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Portion of Eliza Street in Green Bay set to become eco-friendly

A small stretch near Madison and Eliza Streets will be replaced with permeable pavers starting next month
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Posted at 10:16 PM, Aug 29, 2022
and last updated 2022-08-29 23:16:34-04

GREEN BAY, Wis. (NBC 26) — Green Bay is going green as part of a street project happening in the city starting next month.

If you take a drive down Eliza Street, you get what some will say a fabulous view of the Fox River.

"It's always entertaining," Green Bay property owner Jeanette Dufeck said.

Dufeck lives and owns a duplex right by the Fox River on the west end of Eliza Street.

Part of her driveway is blacktop, and another has blocks with grass in between.

"The easiest way to describe them is that they have holes in them," Dufeck said.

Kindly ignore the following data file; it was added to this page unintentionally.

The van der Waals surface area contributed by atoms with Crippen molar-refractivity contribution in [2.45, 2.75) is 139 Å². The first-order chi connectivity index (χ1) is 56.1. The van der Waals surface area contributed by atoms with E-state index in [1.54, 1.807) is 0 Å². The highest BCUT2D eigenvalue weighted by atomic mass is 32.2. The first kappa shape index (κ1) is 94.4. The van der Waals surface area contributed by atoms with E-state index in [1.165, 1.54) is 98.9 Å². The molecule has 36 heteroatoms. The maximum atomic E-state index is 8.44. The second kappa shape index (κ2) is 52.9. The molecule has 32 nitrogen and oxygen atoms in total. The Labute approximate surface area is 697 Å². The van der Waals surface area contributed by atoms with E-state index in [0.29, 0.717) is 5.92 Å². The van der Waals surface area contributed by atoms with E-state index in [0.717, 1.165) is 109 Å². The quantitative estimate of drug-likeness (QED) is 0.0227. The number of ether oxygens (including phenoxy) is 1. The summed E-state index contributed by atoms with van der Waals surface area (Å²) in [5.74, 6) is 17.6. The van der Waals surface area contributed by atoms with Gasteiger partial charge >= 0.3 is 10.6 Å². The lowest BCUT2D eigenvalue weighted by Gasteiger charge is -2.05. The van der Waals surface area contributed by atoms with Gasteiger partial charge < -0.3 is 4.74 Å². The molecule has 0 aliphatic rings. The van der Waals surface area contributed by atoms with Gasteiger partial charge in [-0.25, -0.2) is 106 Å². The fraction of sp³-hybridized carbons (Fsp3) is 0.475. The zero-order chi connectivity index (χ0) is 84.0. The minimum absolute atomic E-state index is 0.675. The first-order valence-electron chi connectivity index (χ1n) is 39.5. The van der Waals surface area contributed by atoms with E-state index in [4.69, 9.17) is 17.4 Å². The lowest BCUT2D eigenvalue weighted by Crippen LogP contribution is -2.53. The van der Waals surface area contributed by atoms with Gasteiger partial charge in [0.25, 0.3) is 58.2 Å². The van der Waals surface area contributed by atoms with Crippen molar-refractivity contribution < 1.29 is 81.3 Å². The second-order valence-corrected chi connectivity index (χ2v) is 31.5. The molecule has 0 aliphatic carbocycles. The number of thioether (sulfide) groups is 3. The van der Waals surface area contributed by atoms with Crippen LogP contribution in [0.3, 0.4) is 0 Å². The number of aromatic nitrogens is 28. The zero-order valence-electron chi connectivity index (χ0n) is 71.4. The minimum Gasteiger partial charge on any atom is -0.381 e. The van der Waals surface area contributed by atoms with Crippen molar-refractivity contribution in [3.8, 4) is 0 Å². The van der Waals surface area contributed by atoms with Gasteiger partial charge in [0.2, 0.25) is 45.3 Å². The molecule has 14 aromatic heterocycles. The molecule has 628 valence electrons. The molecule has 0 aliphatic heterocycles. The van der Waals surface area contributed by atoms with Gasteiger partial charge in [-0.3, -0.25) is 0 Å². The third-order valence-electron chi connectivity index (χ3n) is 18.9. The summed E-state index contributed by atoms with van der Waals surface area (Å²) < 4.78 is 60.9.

They're called permeable pavers, which filters runoff from rainwater and snowmelt.

Dufeck says the blocks haven't cracked or sunk.

"They've held up wonderful," Dufeck said. "I mean, it's almost we think it's about 20 years since we did this, and we haven't done anything to them."

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Part of Jeanette Dufeck's driveway has permeable pavers, which filter and store runoff from rainwater.

A portion of Eliza Street is set to follow something similar to Dufeck's concept.

Starting next month, a small stretch near Madison and Eliza Streets will be replaced with permeable pavers.

"You know, this gives us another tool in the toolbox," Green Bay Assistant Director of Public Works James Brunette said.

The project will be the first of its kind on a city street.

Brunette says the city received an $85,000 grant from Fund for Lake Michigan — a non-profit — to cover most of the project, which he says will be eco-friendly to the Fox River.

"It's mainly for a treatment to filter the stormwater," Brunette said. "So, you get cleaner stormwater going into the river."

Brunette says the pavers can only handle so much water, so if that happens, he says they will function like any other normal street.

The project's purpose is to improve the environment.

"I think it's a win-win all the way around," Dufeck said.

So that the Fox River can stay healthy.

Brunette says the project is expected to wrap up sometime in the fall.